We hear so much about how technology is changing industries, and the food sector is no different. Worth US$6.4 trillion globally, food would be the biggest economy in the world, and by 2050, we’ll need to be able to feed 9.6 billion people – 2.4 billion people more than we are currently trying to feed today.
Food technology picture from Shutterstock
Food tech itself is a US$50 billion global market growing at 16 to 20 per cent year-on-year – there’s a real appetite for food tech startups, and it’s getting stronger. If you can come up with an innovative solution to a real problem – for B2C or better still, B2B, you’ll have investors chomping at the bit.
For those looking to start their own food tech business (or any kind of grassroots business), here are five vital things you need to know.
Do Your Research
Get to know the industry. And I don’t mean doing a quick Google. There are seriously big opportunities in the food industry that are waiting to be tapped into, with potentially world-changing consequences. Take sustainability as an example. According to McKinsey, food waste is the third biggest unexplored economic opportunity, while UK department store, Marks & Spencer’s saved £625 million (just under A$1.4 billion) since the inception of ‘Plan A’ in 2007, its plan to invest in holistic sustainability measures. Food security needs disruption.
Transparency is a huge buzzword for corporates at the moment. Understanding the entire process will help you learn about kinks in the system and gaps in the market, allowing you to refine your idea. You can create a solution that can have not just a local but even a global impact, made possible through the scalability of a technology product.
Sometimes it’s not what you know, it’s who you know. To do this, you need to get on the food tech circuit and the startup circuit. There are startup events all over the Australia such as IBM’s Smart Camp, which will be held in Melbourne later this month. There are also events exclusively focused on food technology such as FoodTech in Queensland.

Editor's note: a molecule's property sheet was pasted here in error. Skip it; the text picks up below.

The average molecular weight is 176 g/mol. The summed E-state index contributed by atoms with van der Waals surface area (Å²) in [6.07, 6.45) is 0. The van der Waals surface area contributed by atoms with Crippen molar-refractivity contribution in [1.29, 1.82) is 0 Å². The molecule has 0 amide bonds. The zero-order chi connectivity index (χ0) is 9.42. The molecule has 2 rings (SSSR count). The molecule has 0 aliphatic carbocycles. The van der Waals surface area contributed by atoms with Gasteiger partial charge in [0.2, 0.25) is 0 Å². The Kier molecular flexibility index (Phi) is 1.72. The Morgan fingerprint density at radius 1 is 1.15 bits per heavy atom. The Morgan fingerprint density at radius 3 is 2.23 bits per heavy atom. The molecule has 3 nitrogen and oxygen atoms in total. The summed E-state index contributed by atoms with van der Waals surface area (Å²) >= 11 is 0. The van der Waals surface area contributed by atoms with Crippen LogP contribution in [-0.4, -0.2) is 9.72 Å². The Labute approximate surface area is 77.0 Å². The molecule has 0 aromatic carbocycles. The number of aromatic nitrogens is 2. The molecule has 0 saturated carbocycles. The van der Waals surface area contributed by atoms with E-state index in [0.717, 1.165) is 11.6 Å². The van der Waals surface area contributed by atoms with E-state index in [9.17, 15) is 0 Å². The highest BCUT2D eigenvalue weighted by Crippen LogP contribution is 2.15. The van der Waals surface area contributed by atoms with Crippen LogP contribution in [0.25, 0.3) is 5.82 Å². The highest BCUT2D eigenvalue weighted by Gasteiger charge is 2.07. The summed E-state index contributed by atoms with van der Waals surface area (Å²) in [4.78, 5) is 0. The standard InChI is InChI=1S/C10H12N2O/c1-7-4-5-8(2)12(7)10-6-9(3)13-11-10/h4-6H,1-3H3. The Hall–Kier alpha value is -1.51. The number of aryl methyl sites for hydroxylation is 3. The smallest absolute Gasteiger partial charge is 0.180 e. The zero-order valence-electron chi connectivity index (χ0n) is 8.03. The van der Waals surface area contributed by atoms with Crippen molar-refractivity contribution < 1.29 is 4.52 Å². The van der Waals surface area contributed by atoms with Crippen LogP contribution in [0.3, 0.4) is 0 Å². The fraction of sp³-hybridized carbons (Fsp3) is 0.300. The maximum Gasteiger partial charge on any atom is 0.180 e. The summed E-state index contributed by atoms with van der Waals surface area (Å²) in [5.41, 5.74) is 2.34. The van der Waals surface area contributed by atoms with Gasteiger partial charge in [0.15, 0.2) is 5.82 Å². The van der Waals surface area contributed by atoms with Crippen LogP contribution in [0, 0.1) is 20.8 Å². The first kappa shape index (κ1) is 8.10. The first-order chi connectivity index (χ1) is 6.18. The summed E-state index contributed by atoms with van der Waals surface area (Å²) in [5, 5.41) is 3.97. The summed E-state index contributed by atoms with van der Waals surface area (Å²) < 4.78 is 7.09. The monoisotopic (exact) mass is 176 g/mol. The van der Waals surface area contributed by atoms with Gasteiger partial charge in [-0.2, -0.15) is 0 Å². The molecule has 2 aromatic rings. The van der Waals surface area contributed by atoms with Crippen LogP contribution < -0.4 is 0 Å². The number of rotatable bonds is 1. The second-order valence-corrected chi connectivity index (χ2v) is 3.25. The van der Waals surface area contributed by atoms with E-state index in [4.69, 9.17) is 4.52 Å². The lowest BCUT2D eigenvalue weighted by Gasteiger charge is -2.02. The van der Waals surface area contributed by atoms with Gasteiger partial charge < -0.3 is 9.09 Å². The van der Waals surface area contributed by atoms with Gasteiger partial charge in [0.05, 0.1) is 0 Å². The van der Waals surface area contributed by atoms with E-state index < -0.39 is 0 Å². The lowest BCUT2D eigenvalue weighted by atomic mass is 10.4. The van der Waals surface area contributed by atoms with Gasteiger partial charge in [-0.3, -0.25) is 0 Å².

What makes your idea stand out? How can you position your startup in the market? Differentiating your tech from competitors is key. When people compare your startup to another similar business, there should always be a “yes, but this idea is different because…” The best thing is to focus on one key feature that makes you really stand out, and focus on that in your communication. Be careful about how you liken yourself to other disruptive startups, though: there are a million and one “Tinder for…” apps out there, but ideally, you want your idea to stand on its own two feet.
Be Strong Online
It goes without saying that your tech startup should be visible online. But there’s a difference between having a website and having a strong online presence. Using a web-hosting company – we’ve always used GoDaddy in the past, but there are plenty of options – is a simple and cost-effective first step to creating a great website. You want your visitors – potential clients, investors, future team members or hires, partners, and journalists to see you as a professional company, and a kickass website will help your business look bigger and more established than it might be. Also, make sure you invest a few minutes into your meta tags of your HTML, or the SEO tool of your website builder. It will take some time to catch on, but will certainly make a difference in the long run.
Social media channels are an easy yet effective way to strengthen your brand online. Send updates of your business and find out who’s interested, via Twitter, Facebook and your mailing list. Put links to your channels in your email footer. If you offer great content, people will tweet and retweet you and you can grow your audience in no time. And the best part is, most of it is free! See if you can latch on to existing hashtags for trends in your niche – that’s also a great way to grow your network and become an influencer. To start things off, #foodtech has quite a few interesting top tweeters to follow, retweet and connect with. The innovation of your business should seep through all channels, so get creative and get disruptive!
This article originally appeared on Lifehacker UK.